How To Roast The Perfect Hot Dog
__ It seems so simple. Stab a hot dog with a stick and shove it in the fire. Sure that’s...
It seems so simple. Stab a hot dog with a stick and shove it in the fire. Sure that’s how you’ve done it ever since you were in short pants, but I’m here to say you can do better than the resulting ash-covered, coal-black burnt dog that’s still cold in the middle. Here’s how:
I shouldn’t have to tell Wild Chef readers this, but it bears repeating: The best meals, even just a roasted hot dog, start with the best ingredients.
That means investing in a well-made frank. Nathan’s seem to be the dog on everyone’s lips, but as a Nebraskan, I’m partial to Fairbury Tom Boy hot dogs. You can find some flavorful franks in specialty meat markets, including great tasting, and probably healthier, uncured versions. And for the love of all that is sacred to summer grilling, don’t go with the vegetarian dog. That’s just wrong.
The romantic notion of roasting a dog over an open flame leads to that oh-so-familiar black and cold dog. Instead, build a proper cooking fire burning hardwoods like ash, birch, or beech down until you have a good bed of hot coals. Rake the glowing embers to one side, or better yet, build a keyhole fire ring that has an area to keep the fire going and a place to cook over the coals. You’ll want the heat source in the medium-hot range, which you can gauge by holding your hand 4 inches over the coals. If you can keep it there for 5 seconds, you’re ready to roast your wieners.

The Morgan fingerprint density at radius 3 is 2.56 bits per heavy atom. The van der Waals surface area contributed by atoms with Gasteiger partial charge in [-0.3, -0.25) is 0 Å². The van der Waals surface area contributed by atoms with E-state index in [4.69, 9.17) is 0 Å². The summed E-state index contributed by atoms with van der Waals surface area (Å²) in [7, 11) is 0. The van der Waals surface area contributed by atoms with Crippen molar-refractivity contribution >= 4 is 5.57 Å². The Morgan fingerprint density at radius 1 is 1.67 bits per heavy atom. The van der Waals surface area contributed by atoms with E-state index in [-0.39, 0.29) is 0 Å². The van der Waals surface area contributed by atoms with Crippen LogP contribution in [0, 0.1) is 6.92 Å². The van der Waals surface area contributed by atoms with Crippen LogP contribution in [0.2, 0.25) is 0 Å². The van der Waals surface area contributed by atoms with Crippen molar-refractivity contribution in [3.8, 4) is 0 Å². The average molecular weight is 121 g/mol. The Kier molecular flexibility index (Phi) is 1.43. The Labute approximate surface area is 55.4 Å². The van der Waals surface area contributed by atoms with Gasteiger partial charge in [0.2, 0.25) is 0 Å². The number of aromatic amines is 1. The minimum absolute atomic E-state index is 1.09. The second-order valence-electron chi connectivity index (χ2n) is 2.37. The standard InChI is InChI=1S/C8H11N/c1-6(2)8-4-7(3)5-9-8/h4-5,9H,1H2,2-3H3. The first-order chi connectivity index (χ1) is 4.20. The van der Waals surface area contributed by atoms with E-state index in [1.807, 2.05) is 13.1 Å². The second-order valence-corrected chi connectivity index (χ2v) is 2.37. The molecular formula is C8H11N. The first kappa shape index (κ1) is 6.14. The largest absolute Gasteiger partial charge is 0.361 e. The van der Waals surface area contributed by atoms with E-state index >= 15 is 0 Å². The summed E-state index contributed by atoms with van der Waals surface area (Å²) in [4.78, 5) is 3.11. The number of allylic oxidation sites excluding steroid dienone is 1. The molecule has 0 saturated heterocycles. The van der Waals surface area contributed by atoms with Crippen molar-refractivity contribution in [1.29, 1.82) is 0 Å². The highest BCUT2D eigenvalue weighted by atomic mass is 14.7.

For the right roasting stick or skewer, the traditionalist in me wants to recommend a green branch stripped from a nearby willow. However, commercial-grade skewers are much more efficient at cooking the hot dog from the inside out as the metal transfers heat better than wet wood. A flat skewer will also keep the dog from spinning or, worse, sliding off into the fire. Just be sure to get one that’s long enough to prevent scorching the hair off your knuckles.
Prop your skewer up so the hot dog hovers about 4 inches above the coals. Now get to spinning. You know those hot dogs that spend their day turning on rollers down at the Git-n-Split? That’s what you’re going for. A nice slow spin so the sausage cooks evenly on all sides without scorching. Keep this up for about five minutes and then grab the dog with a pre-toasted bun, slide it off the skewer and enjoy with your favorite condiments, which in my book includes yellow mustard and a green tomato relish.